Kids on the Move

By Mary Ellen Flannery

About 13 percent of American children, most of them poor, Black, or learning English, will switch schools four or more times by eighth grade – a record of disruption that almost certainly limits their opportunities to achieve, according to a recent report from the U.S. Government Accountability Office.

The report, commissioned last year by then-Senator Chris Dodd (D-CT) and Senator Tom Harkin (D-IA) in anticipation of the re-authorization of the Elementary and Secondary Education Act (ESEA), was based on U.S. Department of Education data from 1998 to 2007.

With the recent economic recession pushing families out of foreclosed homes or onto the road in search of jobs, it’s likely that the current rate of student mobility is even higher.

And that’s not good for kids. Students who switch schools tend to have lower scores in reading and math, and they’re more likely to drop out. Often times, students will show up at their new school before their records can transfer, making it hard to quickly identify learning issues, or find appropriate language or special education services.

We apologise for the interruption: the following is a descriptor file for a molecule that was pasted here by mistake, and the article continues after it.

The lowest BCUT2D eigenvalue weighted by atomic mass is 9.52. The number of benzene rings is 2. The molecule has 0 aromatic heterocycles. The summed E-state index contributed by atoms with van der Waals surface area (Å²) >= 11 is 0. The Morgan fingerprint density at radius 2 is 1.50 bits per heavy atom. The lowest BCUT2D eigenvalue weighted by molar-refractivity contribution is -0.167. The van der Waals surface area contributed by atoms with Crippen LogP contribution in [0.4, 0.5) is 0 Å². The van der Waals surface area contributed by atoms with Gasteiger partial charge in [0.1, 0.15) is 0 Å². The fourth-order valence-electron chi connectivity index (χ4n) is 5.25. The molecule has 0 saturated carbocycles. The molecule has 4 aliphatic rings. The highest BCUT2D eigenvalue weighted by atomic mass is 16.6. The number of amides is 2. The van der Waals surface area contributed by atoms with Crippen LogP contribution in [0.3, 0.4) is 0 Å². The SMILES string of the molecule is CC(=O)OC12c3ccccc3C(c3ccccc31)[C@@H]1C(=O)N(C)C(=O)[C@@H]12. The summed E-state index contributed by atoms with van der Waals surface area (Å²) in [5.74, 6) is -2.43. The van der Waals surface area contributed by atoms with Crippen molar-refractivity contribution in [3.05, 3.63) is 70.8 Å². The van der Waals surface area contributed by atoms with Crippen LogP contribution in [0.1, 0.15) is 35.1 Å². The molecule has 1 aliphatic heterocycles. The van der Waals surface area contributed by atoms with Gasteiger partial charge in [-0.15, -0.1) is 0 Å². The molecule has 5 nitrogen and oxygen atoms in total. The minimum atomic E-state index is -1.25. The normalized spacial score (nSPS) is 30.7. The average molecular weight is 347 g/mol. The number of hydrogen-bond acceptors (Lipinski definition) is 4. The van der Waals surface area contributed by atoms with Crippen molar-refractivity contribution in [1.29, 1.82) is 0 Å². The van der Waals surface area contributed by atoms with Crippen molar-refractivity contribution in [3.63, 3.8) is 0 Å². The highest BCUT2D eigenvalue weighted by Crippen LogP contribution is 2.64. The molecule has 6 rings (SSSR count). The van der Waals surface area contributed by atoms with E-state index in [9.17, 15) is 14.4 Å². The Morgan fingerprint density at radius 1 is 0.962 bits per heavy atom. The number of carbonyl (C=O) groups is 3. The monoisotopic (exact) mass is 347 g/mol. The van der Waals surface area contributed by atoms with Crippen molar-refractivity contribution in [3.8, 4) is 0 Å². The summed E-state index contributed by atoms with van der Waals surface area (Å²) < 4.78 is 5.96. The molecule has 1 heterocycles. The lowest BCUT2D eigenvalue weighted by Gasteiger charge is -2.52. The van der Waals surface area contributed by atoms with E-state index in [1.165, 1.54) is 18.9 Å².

Better data systems would help – and that’s a point that NEA makes in its call for sensible reauthorization of ESEA, also known as No Child Left Behind. But it also makes sense to consider the kind of community supports that would help kids and families in poverty.

The GAO found that students from families that did not own their own home made up about 39 percent of students who changed schools four or more times, but just 20 percent of students who changed two or fewer times. (The report included mundane transfers, like from elementary to middle school, in its data.) With that in mind, it’s clear that initiatives to promote home ownership – like federal housing loans or the local construction of affordable housing – could be helpful in keeping kids in their classrooms.

At the same time, NEA has called for better funding of the McKinney-Vento Homeless Assistance Act, a part of No Child Left Behind that deals directly with students who are experiencing homelessness. Not all parents – or educators – know that the law requires school districts to bus students to their home schools, even when their temporary shelter would put them within the boundaries of another school or district.

NEA also supports additional funding for Parent Information Resource Centers, as authorized by ESEA, and for Title I’s parent outreach projects. With better information and support, these parents – especially from poor, minority and immigrant communities – still can help their children be successful, despite obstacles.